Grant Expands Search for Dark Matter
A Westmont researcher has won a grant to further his search for evidence of the presence of mysterious dark matter. The National Science Foundation (NSF) has awarded a $200,000 grant to Ben Carlson, Westmont assistant professor of physics, to continue his work on the ATLAS experiment at the Large Hadron Collider (LHC) at CERN, a particle physics laboratory in Geneva, Switzerland.
In the next step for his research, “Casting Light On a Semi-Visible Higgs Boson with Novel Triggers at ATLAS,” Carlson seeks evidence for physics Beyond the Standard Model (BSM), which might account for the presence of dark matter. Researchers say dark matter, which doesn’t appear to interact with the electromagnetic field, may account for about 85 percent of material in the universe. It’s extremely difficult to detect because it does not absorb, reflect or emit electromagnetic radiation including light.
Funds from NSF and other agencies around the world built the LHC machine and ATLAS, a large particle detector facility, as basic science tools. “The 2012 discovery at the LHC of a Higgs boson with mass close to 125 GeV, about the mass of a tungsten atom, represents both the crowning achievement of the Standard Model of particle physics and a hint beyond it,” Carlson says. “How can a light Higgs boson possibly survive huge, destabilizing quantum effects without new, undiscovered physics?”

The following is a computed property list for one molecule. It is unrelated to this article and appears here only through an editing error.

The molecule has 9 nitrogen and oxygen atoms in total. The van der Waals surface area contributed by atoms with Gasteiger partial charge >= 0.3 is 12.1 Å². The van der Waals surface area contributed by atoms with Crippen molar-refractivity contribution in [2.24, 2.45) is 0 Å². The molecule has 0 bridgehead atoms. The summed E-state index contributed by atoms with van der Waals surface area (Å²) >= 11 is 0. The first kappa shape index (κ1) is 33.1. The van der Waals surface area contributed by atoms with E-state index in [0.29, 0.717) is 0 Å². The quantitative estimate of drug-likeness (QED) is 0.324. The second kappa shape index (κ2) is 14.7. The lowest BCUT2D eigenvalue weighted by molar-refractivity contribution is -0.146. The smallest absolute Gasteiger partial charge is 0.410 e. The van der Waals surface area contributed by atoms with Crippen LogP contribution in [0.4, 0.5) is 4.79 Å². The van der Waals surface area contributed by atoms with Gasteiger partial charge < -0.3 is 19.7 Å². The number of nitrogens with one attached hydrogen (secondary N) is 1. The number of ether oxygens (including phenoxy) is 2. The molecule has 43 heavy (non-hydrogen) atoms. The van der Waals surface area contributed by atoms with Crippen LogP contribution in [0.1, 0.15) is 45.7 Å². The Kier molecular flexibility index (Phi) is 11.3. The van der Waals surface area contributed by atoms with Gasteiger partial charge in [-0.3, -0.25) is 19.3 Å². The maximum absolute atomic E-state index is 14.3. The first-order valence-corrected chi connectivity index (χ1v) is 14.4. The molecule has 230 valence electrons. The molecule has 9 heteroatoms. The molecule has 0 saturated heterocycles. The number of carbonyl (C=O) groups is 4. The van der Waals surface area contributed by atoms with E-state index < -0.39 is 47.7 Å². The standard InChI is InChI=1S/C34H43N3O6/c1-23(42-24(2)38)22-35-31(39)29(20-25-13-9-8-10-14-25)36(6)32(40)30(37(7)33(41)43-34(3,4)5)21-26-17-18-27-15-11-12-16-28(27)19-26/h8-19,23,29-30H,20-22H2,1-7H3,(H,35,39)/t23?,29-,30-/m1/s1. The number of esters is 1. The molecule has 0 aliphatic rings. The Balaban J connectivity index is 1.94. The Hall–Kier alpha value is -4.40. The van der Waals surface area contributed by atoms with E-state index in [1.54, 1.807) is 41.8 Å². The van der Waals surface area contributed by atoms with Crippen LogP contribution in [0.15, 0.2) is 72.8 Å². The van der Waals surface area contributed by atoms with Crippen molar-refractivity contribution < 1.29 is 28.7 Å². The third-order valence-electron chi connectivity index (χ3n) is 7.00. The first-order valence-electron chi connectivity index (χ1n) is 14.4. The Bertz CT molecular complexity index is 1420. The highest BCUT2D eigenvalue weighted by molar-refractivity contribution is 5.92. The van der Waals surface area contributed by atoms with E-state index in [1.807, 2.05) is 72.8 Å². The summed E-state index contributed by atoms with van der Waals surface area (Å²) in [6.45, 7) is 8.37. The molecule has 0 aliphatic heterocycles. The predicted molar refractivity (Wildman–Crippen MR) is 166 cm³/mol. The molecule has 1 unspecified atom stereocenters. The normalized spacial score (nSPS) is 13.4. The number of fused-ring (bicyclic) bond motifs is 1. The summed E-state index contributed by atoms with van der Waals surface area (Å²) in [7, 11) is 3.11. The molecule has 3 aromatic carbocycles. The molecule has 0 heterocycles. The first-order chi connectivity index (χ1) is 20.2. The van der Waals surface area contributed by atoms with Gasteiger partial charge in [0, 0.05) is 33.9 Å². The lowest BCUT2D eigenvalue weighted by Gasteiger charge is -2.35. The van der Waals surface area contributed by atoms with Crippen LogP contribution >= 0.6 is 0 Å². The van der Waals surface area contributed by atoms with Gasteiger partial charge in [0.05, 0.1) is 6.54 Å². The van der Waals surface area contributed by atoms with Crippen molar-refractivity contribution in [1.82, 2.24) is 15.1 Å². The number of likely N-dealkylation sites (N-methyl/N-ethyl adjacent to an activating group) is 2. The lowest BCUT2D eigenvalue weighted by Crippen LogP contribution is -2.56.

The LHC recently started its third operational round at higher energy and increased event samples. Carlson says it’s possible that evidence for BSM physics could emerge in the next few years.
The grant allows Westmont’s undergraduate students to participate in the analysis of the LHC data and explore new machine-learning techniques. Two Westmont students, Sean Ryan '24 and Chandler Baker '24, are working in Geneva on collecting data with the ATLAS detector as part of summer research that Carlson oversees.
The NSF, an independent federal agency with a budget of $8.8 billion in 2022, promotes the progress of science and keeps the United States at the leading edge of discovery.